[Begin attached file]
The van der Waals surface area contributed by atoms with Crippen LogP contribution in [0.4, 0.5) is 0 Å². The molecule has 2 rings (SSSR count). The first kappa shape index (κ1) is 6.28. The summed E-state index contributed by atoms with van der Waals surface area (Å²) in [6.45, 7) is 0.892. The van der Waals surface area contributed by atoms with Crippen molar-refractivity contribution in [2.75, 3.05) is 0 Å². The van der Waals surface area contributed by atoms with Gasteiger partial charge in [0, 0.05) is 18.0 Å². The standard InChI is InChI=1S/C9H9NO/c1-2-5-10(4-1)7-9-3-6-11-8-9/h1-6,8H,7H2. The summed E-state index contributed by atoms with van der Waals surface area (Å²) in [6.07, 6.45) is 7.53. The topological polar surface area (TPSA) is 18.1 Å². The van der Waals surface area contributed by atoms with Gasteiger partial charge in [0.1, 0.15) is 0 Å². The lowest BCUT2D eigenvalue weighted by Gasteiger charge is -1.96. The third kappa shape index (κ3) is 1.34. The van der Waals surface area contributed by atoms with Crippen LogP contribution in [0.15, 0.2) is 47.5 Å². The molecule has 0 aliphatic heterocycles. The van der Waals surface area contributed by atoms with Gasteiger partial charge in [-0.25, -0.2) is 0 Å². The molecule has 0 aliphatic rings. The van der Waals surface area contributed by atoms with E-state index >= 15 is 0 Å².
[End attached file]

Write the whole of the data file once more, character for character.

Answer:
The van der Waals surface area contributed by atoms with Crippen LogP contribution in [0.4, 0.5) is 0 Å². The molecule has 2 rings (SSSR count). The first kappa shape index (κ1) is 6.28. The summed E-state index contributed by atoms with van der Waals surface area (Å²) in [6.45, 7) is 0.892. The van der Waals surface area contributed by atoms with Crippen molar-refractivity contribution in [2.75, 3.05) is 0 Å². The van der Waals surface area contributed by atoms with Gasteiger partial charge in [0, 0.05) is 18.0 Å². The standard InChI is InChI=1S/C9H9NO/c1-2-5-10(4-1)7-9-3-6-11-8-9/h1-6,8H,7H2. The summed E-state index contributed by atoms with van der Waals surface area (Å²) in [6.07, 6.45) is 7.53. The topological polar surface area (TPSA) is 18.1 Å². The van der Waals surface area contributed by atoms with Gasteiger partial charge in [0.1, 0.15) is 0 Å². The lowest BCUT2D eigenvalue weighted by Gasteiger charge is -1.96. The third kappa shape index (κ3) is 1.34. The van der Waals surface area contributed by atoms with Crippen LogP contribution in [0.15, 0.2) is 47.5 Å². The molecule has 0 aliphatic heterocycles. The van der Waals surface area contributed by atoms with Gasteiger partial charge in [-0.25, -0.2) is 0 Å². The molecule has 0 aliphatic rings. The van der Waals surface area contributed by atoms with E-state index >= 15 is 0 Å².